Ambler said the school plans to offer its full range of classes this year and will utilize its 40-acre campus at 5800 Academy Way to increase distanced, outdoor learning opportunities as well. New safety protocols in place for the coming school year include mandatory mask-wearing, reconfigured classroom spaces and movement between classrooms, and staggered start times. Ambler said the school also invested in new purifying filters for its campus heating, ventilation and air conditioning units and an expanded nurses clinic to enhance on-campus safety.

The John Cooper School at 1 John Cooper Drive is expecting to begin its school year Aug. 13 with a temporary online learning plan for middle and upper school students that could conclude before Labor Day, Marketing and Communications Director Deb Speiss said. Lower-school students are expected to begin the year on campus, Speiss said, although online options will be available for those grades as well.

New protocols at the school include mandatory face coverings for all staff and students in first grade and above, physical distancing measures and capacity limits. The school's nurses offices were also reconfigured this summer for the separation of sick students, and cleaning and disinfecting throughout the campus will be increased.

Rebecca Coates, director of admissions and community relations at The Woodlands Methodist School, said planning for the fall semester among staff—including its two nurses—has been evolving since the first local COVID-19 cases were identified earlier this year. For enhanced social distancing, lower and middle school students at the school's 1915 Lake Front Circle campus will be grouped into cohort groups that attend classes and activities together throughout each school day.

Coates said the cohort system will allow for the targeted quarantine of groups and a temporary shift to online learning if any students test positive for COVID-19 without requiring larger portions of the student body or the whole school to shut down if positive cases are identified. Additional measures such as entry screenings and mandatory mask-wearing for all staff and students in fourth grade and above will also be in place.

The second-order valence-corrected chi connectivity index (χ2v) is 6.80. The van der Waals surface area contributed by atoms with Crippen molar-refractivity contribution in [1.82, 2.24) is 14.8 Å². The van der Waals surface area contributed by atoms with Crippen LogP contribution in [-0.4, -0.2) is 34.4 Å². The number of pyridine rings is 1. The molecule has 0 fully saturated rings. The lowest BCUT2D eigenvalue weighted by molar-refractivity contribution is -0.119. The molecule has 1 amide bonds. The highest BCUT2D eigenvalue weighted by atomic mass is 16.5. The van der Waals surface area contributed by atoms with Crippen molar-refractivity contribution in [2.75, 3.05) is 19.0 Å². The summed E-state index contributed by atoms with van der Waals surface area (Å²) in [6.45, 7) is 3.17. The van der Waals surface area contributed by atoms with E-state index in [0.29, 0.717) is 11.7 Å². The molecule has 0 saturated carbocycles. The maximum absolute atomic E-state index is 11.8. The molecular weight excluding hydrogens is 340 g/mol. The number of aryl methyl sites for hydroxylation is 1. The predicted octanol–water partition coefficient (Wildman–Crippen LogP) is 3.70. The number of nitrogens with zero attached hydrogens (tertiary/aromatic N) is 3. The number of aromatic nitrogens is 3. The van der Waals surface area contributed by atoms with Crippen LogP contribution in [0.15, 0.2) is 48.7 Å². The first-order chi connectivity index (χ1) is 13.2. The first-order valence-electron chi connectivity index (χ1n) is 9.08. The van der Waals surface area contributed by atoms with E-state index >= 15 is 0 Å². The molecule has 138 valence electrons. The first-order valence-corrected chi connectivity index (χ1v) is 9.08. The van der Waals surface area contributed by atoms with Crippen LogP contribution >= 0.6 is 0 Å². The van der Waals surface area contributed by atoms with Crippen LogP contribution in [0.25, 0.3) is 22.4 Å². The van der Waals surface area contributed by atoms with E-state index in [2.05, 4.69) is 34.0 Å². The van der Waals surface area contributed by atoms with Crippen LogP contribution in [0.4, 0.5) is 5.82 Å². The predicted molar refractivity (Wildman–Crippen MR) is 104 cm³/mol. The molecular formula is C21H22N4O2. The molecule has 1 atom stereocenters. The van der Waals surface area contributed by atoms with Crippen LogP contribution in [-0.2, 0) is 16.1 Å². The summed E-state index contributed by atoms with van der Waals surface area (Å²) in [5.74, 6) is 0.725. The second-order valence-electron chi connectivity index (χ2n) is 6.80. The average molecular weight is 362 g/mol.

Families of lower and middle school students may also opt into online-only instruction for each grading period of the year if they desire, and Coates said the school also has plans in place in case future government orders do require school closures. However, she said the campus's in-person offerings set to begin Aug. 19 have proven attractive with the majority of enrolled families.

"Some of the families reaching out to me are working outside the home, and distance learning is just not an option for them," Coates said. "Knowing that we can provide that, at least right now, is something that’s very interesting to them. And we just want the kids to be around other kids. Socially, they really are just missing that. I think our kids are having a hard time with that.”

Andrew Christman contributed to this report.
By Ben Thompson
Ben joined Community Impact Newspaper in 2019 as a reporter for The Woodlands area and began working as Austin's City Hall reporter in April 2021.